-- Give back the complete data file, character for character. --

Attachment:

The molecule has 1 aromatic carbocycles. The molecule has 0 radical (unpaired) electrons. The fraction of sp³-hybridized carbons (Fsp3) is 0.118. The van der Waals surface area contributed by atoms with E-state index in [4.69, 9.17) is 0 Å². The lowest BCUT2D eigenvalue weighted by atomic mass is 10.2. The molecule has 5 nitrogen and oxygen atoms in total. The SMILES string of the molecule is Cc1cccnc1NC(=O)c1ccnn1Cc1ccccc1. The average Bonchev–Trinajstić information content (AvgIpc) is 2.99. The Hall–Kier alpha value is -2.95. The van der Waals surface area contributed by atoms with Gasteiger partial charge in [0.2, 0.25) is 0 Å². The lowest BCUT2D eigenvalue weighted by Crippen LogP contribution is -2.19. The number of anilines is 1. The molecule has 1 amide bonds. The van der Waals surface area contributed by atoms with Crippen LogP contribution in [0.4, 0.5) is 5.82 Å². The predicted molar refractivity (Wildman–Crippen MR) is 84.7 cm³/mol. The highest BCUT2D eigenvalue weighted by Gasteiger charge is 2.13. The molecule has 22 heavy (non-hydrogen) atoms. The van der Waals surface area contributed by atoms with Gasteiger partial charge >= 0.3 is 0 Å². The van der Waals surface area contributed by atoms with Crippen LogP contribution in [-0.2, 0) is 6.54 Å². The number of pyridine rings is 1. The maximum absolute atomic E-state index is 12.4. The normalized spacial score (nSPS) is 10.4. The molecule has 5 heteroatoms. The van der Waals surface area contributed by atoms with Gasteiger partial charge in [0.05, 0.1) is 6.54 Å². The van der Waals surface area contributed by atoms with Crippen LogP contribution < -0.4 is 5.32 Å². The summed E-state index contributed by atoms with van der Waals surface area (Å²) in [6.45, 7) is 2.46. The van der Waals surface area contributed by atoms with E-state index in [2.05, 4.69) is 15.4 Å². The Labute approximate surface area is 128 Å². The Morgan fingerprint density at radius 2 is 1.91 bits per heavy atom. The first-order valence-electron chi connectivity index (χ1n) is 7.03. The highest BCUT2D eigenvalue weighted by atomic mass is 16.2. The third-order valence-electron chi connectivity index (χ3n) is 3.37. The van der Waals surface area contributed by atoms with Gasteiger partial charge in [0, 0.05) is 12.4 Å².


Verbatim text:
The molecule has 1 aromatic carbocycles. The molecule has 0 radical (unpaired) electrons. The fraction of sp³-hybridized carbons (Fsp3) is 0.118. The van der Waals surface area contributed by atoms with E-state index in [4.69, 9.17) is 0 Å². The lowest BCUT2D eigenvalue weighted by atomic mass is 10.2. The molecule has 5 nitrogen and oxygen atoms in total. The SMILES string of the molecule is Cc1cccnc1NC(=O)c1ccnn1Cc1ccccc1. The average Bonchev–Trinajstić information content (AvgIpc) is 2.99. The Hall–Kier alpha value is -2.95. The van der Waals surface area contributed by atoms with Gasteiger partial charge in [0.2, 0.25) is 0 Å². The lowest BCUT2D eigenvalue weighted by Crippen LogP contribution is -2.19. The number of anilines is 1. The molecule has 1 amide bonds. The van der Waals surface area contributed by atoms with Crippen LogP contribution in [0.4, 0.5) is 5.82 Å². The predicted molar refractivity (Wildman–Crippen MR) is 84.7 cm³/mol. The highest BCUT2D eigenvalue weighted by Gasteiger charge is 2.13. The molecule has 22 heavy (non-hydrogen) atoms. The van der Waals surface area contributed by atoms with Gasteiger partial charge >= 0.3 is 0 Å². The van der Waals surface area contributed by atoms with Crippen LogP contribution in [-0.2, 0) is 6.54 Å². The number of pyridine rings is 1. The maximum absolute atomic E-state index is 12.4. The normalized spacial score (nSPS) is 10.4. The molecule has 5 heteroatoms. The van der Waals surface area contributed by atoms with Gasteiger partial charge in [0.05, 0.1) is 6.54 Å². The van der Waals surface area contributed by atoms with Crippen LogP contribution < -0.4 is 5.32 Å². The summed E-state index contributed by atoms with van der Waals surface area (Å²) in [6.45, 7) is 2.46. The van der Waals surface area contributed by atoms with E-state index in [2.05, 4.69) is 15.4 Å². The Labute approximate surface area is 128 Å². The Morgan fingerprint density at radius 2 is 1.91 bits per heavy atom. The first-order valence-electron chi connectivity index (χ1n) is 7.03. The highest BCUT2D eigenvalue weighted by atomic mass is 16.2. The third-order valence-electron chi connectivity index (χ3n) is 3.37. The van der Waals surface area contributed by atoms with Gasteiger partial charge in [0, 0.05) is 12.4 Å².